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Praise. The use of the term 'praise' in this home page

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means giving the dog a verbal word or phrase that the dog is conditioned to associate with approval. Different large breed dog information center. Praise is given with the voice so the tone of voice can indicate just how pleased the handler is with the dog and will positively reinforce the activity with which the praise is linked. Praise may be an event marker or a primary reinforcer. See Event Marker below. The timing of praise is crucial to its effectiveness in training. When, in this home page, an event marker when used with praise is linked with 'click' , it refers to the situation where 'click' and 'praise' are being used in the same way, ie as an event marker. It is very important to understand that praise is not just the usual words used to praise. It is only praise if your dog responds positively to it If you dog doesn't respond to praise then praise is not a primary reinforcer to this dog - the words used to praise this dog are mere words - just event markers or secondary reinforcers if they're linked to primary reinforcer (food or toys). This concept is an important one to understand. Just because you say, "Good Boy" doesn't make it praise.

NEGATIVE REINFORCEMENT. The removal of an aversive event contingent on a behavior with the goal of increasing the likelihood of the behavior in the future (1). Example: The Koehler technique for teaching the retrieve involves releasing an ear pinch or terminating a shock at the moment the dog clasps the dumbbell in its mouth. If the dog does what is required the pain is removed. Equally, a dog may have learned that escaping from an enclosure relieved the restriction he was feeling and having been negatively reinforced will escape to relieve that uncomfortable feeling again. Negative reinforcement can help us teach the dog eg, the dog is released from confinement only when he is silent or as another example, when an uncomfortable physical force is used to guide the dog into a 'sit', 'down', etc - when the dog complies, the force is removed. The use of the hands/feet in this situation which doesn't involve discomfort to the dog (indeed is pleasant to the dog) is not negative reinforcement because it is not averse to the dog.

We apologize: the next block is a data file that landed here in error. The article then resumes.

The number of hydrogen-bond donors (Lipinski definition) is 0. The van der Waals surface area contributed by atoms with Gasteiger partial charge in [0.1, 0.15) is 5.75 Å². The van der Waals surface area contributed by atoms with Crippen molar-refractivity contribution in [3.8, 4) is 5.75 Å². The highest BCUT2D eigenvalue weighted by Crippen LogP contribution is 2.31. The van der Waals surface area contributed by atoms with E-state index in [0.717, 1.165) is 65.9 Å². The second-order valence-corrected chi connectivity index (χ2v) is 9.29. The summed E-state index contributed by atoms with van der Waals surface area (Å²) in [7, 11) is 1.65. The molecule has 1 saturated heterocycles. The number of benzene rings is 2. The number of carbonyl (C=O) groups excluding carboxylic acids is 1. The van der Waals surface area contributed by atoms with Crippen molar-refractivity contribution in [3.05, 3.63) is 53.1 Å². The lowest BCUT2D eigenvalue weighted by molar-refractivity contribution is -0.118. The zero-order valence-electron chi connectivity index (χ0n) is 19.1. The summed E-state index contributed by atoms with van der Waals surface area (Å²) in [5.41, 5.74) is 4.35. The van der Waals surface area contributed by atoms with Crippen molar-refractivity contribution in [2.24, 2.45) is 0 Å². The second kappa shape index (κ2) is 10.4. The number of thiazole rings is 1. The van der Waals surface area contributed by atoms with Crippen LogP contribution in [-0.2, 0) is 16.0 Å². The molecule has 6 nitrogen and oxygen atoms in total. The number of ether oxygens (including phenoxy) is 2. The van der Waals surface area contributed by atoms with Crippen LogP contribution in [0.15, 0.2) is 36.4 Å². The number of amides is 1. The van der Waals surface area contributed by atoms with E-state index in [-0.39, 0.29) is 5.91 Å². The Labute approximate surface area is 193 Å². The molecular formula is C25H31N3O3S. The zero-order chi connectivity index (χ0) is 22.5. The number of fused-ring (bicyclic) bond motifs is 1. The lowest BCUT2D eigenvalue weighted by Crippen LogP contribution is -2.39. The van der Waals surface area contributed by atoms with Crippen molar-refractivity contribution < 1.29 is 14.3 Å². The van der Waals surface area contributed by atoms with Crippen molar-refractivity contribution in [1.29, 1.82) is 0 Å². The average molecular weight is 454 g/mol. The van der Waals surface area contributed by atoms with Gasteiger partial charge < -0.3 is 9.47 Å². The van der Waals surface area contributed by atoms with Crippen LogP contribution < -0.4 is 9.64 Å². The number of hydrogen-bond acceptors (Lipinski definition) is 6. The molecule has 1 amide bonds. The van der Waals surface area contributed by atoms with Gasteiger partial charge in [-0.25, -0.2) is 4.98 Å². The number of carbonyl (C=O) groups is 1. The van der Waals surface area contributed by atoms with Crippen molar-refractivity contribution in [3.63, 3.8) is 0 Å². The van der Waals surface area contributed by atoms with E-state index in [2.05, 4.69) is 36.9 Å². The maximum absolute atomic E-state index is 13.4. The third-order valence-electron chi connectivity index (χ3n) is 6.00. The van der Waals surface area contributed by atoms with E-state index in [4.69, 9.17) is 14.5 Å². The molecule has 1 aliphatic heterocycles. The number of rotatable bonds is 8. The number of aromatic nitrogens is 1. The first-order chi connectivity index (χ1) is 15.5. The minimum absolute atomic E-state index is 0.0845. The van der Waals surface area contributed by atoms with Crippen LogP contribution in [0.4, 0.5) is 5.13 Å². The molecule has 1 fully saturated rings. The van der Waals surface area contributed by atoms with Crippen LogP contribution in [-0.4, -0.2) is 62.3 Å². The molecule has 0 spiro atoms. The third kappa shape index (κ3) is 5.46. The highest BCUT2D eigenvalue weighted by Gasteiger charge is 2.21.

PUNISHMENT. A punishment is any stimulus that decreases the probability of the response that it follows. Punishment only seeks to stop undesirable behavior - it does not teach a new desired behavior. The undesirable response that the Punishment was designed to decrease may only last for a short duration or may only occur when the 'punisher' is present. Think of the traffic ticket for speeding (punishment), the driver may slow down while the memory of the fine is still present or whenever the driver sees a traffic cop but after a time, the driver will return to his same old bad habits.

POSITIVE PUNISHMENT. The giving of an aversive event contingent on a behavior with the goal of decreasing the likelihood of the behavior in the future (1). Example: Dog gets up on the 'Down Stay' in an obedience class, the handler immediately storms towards the dog, glaring at it, gives the dog a harsh scruff shake and screams 'No!' and physically forces the dog back into the 'Down'.

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